These days tongue-piercings are not just fashion accessories in certain circles. They can also be used by quadriplegic users to operate wheelchairs! Scientists have developed a new navigational system for powered wheelchairs, by which patients use a magnetic tongue-piercing for steering the chair around (according to new research published in Science Translational Medicine journal, November 2013).
Known as the "Tongue Drive System", the technology works through sensors which are positioned near the driver's cheeks to track the movement of the tongue-piercing, through its magnetic properties. The headset detects the position of the tongue when the user flicks the magnetic stud. Signals from the sensors are picked up by a smartphone, which then transmits them to a powered wheelchair. In essence, what happens is that the driver's tongue becomes the joystick through which they drive the wheelchair. Apparently there is no difference between the tongue-piercing used in this device, and the ones people get at tattoo parlours, the only real distinction being that the jewellery has been replaced with a small magnet.
In the course of the clinical trials, it emerged that paralysed people were able to steer their wheelchairs much faster and just as accurately using the Tongue Drive technology than those using the current most popular technology, where the person steers the chair by sipping or puffing into a straw. Participants in the trial reported that this system was more intuitive and less cumbersome than the sip-and-puff system. For example, you roll your tongue to the left for a left-turn or to the right for a right-turn, and the wheelchair turns in that direction, in contrast to taking a soft sip for a left turn or a soft puff for a right turn. It appears that this new device could replace the sip-and-puff devices currently being used by 10 000 to 15 000 quadriplegics in the US today. It is said to be more sensitive and versatile so could provide a higher level of independence for this group of people, since it provides greater accuracy in driving a powered chair.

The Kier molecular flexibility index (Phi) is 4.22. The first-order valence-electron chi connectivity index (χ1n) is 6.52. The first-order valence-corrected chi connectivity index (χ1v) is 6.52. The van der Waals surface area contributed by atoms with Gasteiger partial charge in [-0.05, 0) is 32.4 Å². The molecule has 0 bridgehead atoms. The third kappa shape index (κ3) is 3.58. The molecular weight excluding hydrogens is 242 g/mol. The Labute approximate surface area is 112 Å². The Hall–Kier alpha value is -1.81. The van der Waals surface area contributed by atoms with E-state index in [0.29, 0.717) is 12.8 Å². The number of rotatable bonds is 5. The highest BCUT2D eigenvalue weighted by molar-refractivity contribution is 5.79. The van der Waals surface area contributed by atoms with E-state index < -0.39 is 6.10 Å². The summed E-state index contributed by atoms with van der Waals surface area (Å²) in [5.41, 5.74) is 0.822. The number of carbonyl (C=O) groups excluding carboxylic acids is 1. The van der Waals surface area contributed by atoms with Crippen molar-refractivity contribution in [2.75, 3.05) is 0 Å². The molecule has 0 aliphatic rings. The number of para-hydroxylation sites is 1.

As long as the operator can move their tongue consistently and reliably they should be able to operate this device, since the tongue is directly connected to the brain, which means that even those with severe injuries to the spinal cord can usually move their tongues. Additionally the brain offers a great deal of room to manoeuvre to the tongue, similar to the hands and fingers, which means that multiple complex movements can be made.
This device is probably a couple of years away from going on the market, if it gets US Food and Drug Association approval, and is likely to cost around $6000-7000.
The best thing about it is that it never needs to be replaced, as it is a simple magnet. The only real drawback to it is that the user has to get his/her tongue pierced, which can be painful and problematic.
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Picture courtesy of www.easystand.com